1. Provide employees and managers with the features that count: For employees, that could mean easy enrollment, a straightforward, anytime, mobile-friendly platform, fast access to pay, clear visibility into pay balances, and electronic pay.
  1. Don’t be shy about informing your workforce: Companies that offer EWA are staying on the leading edge of digital transformation. They’re also demonstrating an evolved approach to compensation. But competitive pay doesn’t just mean the highest salary in a given role in a given industry. It means a flexible, responsive compensation program that eases minds. As far as retention, that’s going to have a big impact:  93% of employers believe that offering EWA helps boost employee retention. But unless you broadcast the policy, employees and new hires won’t know it. Given all the pressures we’re under, it’s not a time to be quiet about modernizing your employee perks.

Empathy as an Organizational Benefit

With more employees than ever living paycheck to paycheck, earned wage access enables your employees to avoid the friction (and stress) around having to ask a manager for an advance on pay or take out a high-interest loan to tackle an unexpected financial burden. It also takes managers out of the hot seat by providing a built-in, integrated process.   

No question: digital innovations are pushing the envelope on how we work, evolving traditional structures like workspace and compensation into more people-centric approaches and offering new solutions to a range of challenges. But rising to the occasion and leveraging these new tools is up to the organization. A digital EWA platform offers a means to address a very human need. It’s a clear example of empathetic people management — and it could be the competitive edge in terms of talent.

To learn more about EWA, ADP is hosting a webinar on “Offering Earned Wage Access: Strategic & Compliance Considerations”, Thursday, September 8, 2022, 2p Eastern. Register Here!

Employee Happiness

8 Ways to Foster Employee Happiness

When it comes to the workplace, happiness is key. Studies have shown that happy employees are more productive and efficient. That’s why employers need to do what they can to create a positive work environment. But what does employee happiness mean, exactly?

Here are a few tips for contributing to employee happiness in the workplace.

What Happiness at Work Means to Employees and Employers

Employees may feel satisfied with their job, have a positive work-life balance, or feel like they are part of a supportive team.

It may mean increased productivity, lower absenteeism, or reduced turnover for employers. Regardless of the definition, work happiness is essential for employees and employers.

Studies have proven that happy employees are more engaged and productive. They are also more likely to stay with their company and less likely to take sick days.

Happy employers, however, tend to have lower health care costs and higher profits. They also tend to be more successful in attracting and retaining top talent.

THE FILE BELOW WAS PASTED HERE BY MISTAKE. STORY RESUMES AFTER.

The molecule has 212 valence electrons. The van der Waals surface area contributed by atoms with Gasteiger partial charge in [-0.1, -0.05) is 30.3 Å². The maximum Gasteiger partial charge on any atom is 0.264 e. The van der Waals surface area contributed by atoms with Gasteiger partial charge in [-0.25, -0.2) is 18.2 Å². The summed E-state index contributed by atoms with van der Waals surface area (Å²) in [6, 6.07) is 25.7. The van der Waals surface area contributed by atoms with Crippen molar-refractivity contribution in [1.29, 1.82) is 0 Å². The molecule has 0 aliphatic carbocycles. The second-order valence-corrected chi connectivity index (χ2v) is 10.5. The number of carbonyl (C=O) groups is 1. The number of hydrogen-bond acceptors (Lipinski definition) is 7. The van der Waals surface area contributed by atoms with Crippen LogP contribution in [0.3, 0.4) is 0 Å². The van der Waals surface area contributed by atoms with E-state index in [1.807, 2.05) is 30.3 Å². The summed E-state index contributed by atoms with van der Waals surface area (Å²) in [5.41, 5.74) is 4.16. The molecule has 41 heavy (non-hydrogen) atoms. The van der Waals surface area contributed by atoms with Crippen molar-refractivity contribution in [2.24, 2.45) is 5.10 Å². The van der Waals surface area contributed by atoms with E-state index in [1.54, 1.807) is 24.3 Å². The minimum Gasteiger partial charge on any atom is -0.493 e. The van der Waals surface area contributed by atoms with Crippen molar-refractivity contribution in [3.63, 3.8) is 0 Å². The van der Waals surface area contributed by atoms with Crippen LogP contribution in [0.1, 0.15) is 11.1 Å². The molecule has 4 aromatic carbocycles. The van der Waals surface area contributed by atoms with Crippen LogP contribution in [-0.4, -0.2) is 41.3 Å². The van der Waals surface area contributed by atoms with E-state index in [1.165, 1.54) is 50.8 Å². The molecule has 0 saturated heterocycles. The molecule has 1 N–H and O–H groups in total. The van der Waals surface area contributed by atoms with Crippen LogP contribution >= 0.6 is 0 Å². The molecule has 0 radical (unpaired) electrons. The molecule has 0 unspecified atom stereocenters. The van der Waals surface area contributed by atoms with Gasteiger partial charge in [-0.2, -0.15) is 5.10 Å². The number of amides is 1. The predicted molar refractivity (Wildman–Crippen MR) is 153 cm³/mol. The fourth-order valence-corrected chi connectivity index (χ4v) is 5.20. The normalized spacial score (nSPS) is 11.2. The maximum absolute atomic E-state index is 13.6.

8 Ways to Foster Employee Happiness in the Workplace

You, as the employer, can do a few things to create a happy work environment.

1. Learn More About Your Employees

Getting to know your employees personally can go a long way in making them feel valued. Take the time to learn about their interests, family, and hobbies. Doing so will not only make them feel appreciated, but it will also help you better understand their needs and how to support them.

2. Make Time for Fun

Making time for fun is just as important as working hard. It can be as simple as hosting a happy hour each week or planning activities to build teamwork. Whatever you do, make sure it’s something that your employees will enjoy and look forward to.

3. Make Sure Employees Feel Heard

Employees who feel their voices are heard are more likely to be engaged and motivated at work. After all, feeling like you’re a part of the team and that your opinion matters is important to job satisfaction.

Some things you can do to ensure your employees feel heard:

  • Encourage open communication by creating an environment where employees feel comfortable speaking up.
  • Make it a point to listen to your employees and take their suggestions and feedback seriously.
  • Let employees know their input is valued and that you’re working to create a happy workplace for everyone.

4. Encourage Work-Life Balance

A healthy work-life balance is essential for employee happiness and productivity. Employees who feel like they have a good work-life balance are more likely to be engaged in their work and less likely to experience burnout.

An example of this is employees being able to take advantage of flex time and set their hours.

5. Celebrate Employee Accomplishments

Everyone likes to feel appreciated, and employees are no exception. When employees feel their hard work is being recognized, they are more likely to be engaged and motivated.

One way to show appreciation for your team members is by giving verbal praise when an employee does a good job. You can do this in a one-on-one conversation, during a team meeting, or even in an email.